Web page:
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J Hum Evol. 2008 Jul;55(1):86-102. doi: 10.1016/j.jhevol.2008.01.005. Epub 2008 May 12.

Articular morphology of the proximal ulna in extant and fossil hominoids and hominins.

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  • 1Département d'anthropologie, Université de Montréal, C.P. 6128, Succursale Centre-ville, Montréal, QC, Canada H3C 3J7.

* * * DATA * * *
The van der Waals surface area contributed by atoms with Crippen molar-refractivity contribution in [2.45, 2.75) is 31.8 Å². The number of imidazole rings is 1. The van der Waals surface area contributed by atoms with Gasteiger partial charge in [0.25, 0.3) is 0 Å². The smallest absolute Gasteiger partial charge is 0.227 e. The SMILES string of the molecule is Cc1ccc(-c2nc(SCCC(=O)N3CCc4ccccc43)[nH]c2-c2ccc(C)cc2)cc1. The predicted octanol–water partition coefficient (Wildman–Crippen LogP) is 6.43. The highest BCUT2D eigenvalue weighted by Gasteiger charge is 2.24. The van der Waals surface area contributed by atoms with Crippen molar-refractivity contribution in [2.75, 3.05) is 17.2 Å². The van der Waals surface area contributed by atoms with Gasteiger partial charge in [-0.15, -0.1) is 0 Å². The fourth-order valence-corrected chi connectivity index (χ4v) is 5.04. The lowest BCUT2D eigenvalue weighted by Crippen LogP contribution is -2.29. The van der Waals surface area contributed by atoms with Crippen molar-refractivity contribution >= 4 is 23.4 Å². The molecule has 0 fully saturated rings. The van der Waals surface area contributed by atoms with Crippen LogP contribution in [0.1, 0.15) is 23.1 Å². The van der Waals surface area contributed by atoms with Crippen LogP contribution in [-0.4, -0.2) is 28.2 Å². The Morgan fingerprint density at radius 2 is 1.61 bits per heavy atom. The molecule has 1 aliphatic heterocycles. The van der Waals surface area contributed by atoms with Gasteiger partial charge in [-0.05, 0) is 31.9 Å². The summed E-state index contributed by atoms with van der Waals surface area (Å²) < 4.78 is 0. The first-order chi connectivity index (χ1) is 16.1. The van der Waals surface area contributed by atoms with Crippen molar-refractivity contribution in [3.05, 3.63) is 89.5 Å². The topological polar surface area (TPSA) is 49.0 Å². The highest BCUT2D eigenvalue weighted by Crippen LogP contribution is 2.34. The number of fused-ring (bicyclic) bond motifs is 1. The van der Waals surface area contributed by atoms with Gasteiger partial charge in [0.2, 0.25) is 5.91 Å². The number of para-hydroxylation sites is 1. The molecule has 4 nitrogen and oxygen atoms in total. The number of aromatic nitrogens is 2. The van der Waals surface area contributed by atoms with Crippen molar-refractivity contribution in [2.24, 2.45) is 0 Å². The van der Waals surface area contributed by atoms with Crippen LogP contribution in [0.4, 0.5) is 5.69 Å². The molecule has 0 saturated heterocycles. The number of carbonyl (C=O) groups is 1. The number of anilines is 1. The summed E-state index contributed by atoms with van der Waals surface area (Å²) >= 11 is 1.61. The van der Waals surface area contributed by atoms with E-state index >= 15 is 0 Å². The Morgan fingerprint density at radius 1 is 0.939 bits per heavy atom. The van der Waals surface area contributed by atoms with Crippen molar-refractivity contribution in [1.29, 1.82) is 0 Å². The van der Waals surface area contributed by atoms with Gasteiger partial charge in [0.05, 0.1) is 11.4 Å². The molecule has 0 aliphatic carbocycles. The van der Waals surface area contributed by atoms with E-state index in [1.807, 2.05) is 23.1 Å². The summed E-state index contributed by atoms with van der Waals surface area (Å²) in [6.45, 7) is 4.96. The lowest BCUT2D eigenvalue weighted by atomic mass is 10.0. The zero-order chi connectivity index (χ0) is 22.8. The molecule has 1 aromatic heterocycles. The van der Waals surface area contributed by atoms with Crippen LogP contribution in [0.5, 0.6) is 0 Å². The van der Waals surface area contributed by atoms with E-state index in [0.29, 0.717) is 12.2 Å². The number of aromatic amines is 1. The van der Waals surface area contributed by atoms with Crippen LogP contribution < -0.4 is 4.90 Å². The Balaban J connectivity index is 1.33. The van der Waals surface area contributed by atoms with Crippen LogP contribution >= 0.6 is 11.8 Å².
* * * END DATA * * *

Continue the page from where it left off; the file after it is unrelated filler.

Extant hominoids share similar elbow joint morphology, which is believed to be an adaptation for elbow stability through a wide range of pronation-supination and flexion-extension postures. Mild variations in elbow joint morphology reported among extant hominoids are often qualitative, where orangutans are described as having keeled joints, and humans and gorillas as having flatter joints. Although these differences in keeling are often linked to variation in upper limb use or loading, they have not been specifically quantified. Many of the muscles important in arboreal locomotion in hominoids (i.e., wrist and finger flexors and extensors) take their origins from the humeral epicondyles. Contractions of these muscles generate transverse forces across the elbow, which are resisted mainly by the keel of the humeroulnar joint. Therefore, species with well-developed forearm musculature, like arboreal hominoids, should have more elbow joint keeling than nonarboreal species. This paper explores the three- and two-dimensional morphology of the trochlear notch of the elbow of extant hominoids and fossil hominins and hominoids for which the locomotor habitus is still debated. As expected, the elbow articulation of habitually arboreal extant apes is more keeled than that of humans. In addition, extant knuckle-walkers are characterized by joints that are distally expanded in order to provide greater articular surface area perpendicular to the large loads incurred during terrestrial locomotion with an extended forearm. Oreopithecus is characterized by a pronounced keel of the trochlear notch and resembles Pongo and Pan. OH 36 has a morphology that is unlike that of extant species or other fossil hominins. All other hominin fossils included in this study have trochlear notches intermediate in form between Homo and Gorilla or Pan, suggesting a muscularity that is less than in African apes but greater than in humans.

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